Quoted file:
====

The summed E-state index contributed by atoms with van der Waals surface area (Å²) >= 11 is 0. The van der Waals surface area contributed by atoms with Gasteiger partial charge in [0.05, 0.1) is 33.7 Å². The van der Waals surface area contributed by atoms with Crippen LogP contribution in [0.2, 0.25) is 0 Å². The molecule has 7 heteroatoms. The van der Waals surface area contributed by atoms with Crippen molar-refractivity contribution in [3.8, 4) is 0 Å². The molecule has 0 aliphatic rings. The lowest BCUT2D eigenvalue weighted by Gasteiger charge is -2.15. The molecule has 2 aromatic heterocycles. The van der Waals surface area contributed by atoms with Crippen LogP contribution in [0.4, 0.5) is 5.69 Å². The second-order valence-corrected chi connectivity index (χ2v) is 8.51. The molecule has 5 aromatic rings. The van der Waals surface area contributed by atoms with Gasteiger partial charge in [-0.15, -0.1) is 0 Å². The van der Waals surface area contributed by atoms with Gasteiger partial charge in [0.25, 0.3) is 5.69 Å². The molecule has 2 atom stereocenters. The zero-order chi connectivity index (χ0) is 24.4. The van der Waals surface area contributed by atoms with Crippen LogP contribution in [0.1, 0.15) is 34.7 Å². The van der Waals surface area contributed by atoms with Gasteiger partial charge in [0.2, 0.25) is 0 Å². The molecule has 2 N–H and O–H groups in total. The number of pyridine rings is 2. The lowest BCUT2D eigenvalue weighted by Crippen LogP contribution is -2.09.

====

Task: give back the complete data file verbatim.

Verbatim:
The summed E-state index contributed by atoms with van der Waals surface area (Å²) >= 11 is 0. The van der Waals surface area contributed by atoms with Gasteiger partial charge in [0.05, 0.1) is 33.7 Å². The van der Waals surface area contributed by atoms with Crippen LogP contribution in [0.2, 0.25) is 0 Å². The molecule has 7 heteroatoms. The van der Waals surface area contributed by atoms with Crippen molar-refractivity contribution in [3.8, 4) is 0 Å². The molecule has 0 aliphatic rings. The lowest BCUT2D eigenvalue weighted by Gasteiger charge is -2.15. The molecule has 2 aromatic heterocycles. The van der Waals surface area contributed by atoms with Crippen LogP contribution in [0.4, 0.5) is 5.69 Å². The second-order valence-corrected chi connectivity index (χ2v) is 8.51. The molecule has 5 aromatic rings. The van der Waals surface area contributed by atoms with Gasteiger partial charge in [-0.15, -0.1) is 0 Å². The van der Waals surface area contributed by atoms with Gasteiger partial charge in [0.25, 0.3) is 5.69 Å². The molecule has 2 atom stereocenters. The zero-order chi connectivity index (χ0) is 24.4. The van der Waals surface area contributed by atoms with Crippen LogP contribution in [0.1, 0.15) is 34.7 Å². The van der Waals surface area contributed by atoms with Gasteiger partial charge in [0.2, 0.25) is 0 Å². The molecule has 2 N–H and O–H groups in total. The number of pyridine rings is 2. The lowest BCUT2D eigenvalue weighted by Crippen LogP contribution is -2.09.